Electric arc furnace carbon steel slag is a by-product of the manufacture of steel by the electric arc furnace process (EAF).
An Electric arc furnace (EAF) produces steel by the melting of recycled steel scrap, using heat generated by an arc, created by a large electric current Lime added (as flux) combine with silicates and oxides to form liquid slag. EAF slag has a lower density than steel and therefore floats on top of the molten steel. Once the steel has been tapped into a ladle, the slag is either poured from the furnace onto the floor where it is cooled and removed for further processing, or into slag pots where specially designed vehicles are used to transport the slag to purpose-built lagoons. Here it is tipped and cooled prior to onward processing.
Due to the presence of free lime (calcium oxide) and depending on the final end use of the EAF slag, the stockpiles may be weathered for a designated time period in controlled areas. The weathered slag is then tested to ensure the expansion properties of the material as identified in BS EN 1744-1 meet the requirements of its end use.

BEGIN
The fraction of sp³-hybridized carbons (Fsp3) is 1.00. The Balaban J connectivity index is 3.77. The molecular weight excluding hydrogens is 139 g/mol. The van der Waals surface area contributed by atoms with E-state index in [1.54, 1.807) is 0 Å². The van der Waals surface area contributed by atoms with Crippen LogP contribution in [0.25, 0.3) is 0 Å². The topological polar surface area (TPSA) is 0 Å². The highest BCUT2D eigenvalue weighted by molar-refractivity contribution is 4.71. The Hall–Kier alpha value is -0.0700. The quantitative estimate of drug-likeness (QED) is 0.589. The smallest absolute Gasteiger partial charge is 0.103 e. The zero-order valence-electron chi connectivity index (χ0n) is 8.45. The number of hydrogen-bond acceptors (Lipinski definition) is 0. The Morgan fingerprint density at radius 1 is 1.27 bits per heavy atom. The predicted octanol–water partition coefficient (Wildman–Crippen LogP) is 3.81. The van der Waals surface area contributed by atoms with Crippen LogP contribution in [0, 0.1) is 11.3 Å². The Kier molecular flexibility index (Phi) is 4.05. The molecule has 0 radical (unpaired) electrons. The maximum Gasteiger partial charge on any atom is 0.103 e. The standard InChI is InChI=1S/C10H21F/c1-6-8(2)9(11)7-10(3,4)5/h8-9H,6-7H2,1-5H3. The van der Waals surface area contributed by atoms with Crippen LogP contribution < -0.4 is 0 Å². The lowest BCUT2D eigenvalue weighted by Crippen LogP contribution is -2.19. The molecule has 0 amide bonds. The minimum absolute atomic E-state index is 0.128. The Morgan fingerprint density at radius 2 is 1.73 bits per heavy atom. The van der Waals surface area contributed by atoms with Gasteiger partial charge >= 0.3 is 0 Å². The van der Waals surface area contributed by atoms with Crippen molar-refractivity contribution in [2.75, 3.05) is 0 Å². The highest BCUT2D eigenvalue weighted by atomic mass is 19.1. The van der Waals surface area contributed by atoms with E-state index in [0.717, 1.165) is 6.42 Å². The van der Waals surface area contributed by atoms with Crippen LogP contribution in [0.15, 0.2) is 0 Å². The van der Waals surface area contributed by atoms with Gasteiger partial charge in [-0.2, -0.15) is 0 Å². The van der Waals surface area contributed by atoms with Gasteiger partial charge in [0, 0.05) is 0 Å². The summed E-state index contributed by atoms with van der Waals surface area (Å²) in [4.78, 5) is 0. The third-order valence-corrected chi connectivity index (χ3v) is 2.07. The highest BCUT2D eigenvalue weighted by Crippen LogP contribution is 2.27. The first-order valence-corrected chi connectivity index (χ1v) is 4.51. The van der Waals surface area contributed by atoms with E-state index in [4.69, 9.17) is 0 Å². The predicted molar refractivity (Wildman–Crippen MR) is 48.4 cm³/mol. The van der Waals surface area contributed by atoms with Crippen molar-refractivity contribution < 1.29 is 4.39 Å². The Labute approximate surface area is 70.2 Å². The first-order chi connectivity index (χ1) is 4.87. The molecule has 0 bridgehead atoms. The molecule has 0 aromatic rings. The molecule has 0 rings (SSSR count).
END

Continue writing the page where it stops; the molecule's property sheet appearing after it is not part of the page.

Relative Density (SSD)
Magnesium Sulfate Soundness
Aggregate Abrasion Value
Polished Stone Value
For further information concerning the standards and specifications applicable to Slag Aggregates refer to the Aggregates page.
For more information contact Mike Wharton.
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The Mineral Products Association (MPA) is the trade association for the aggregates, asphalt, cement, concrete, dimension stone, lime, mortar and silica sand industries.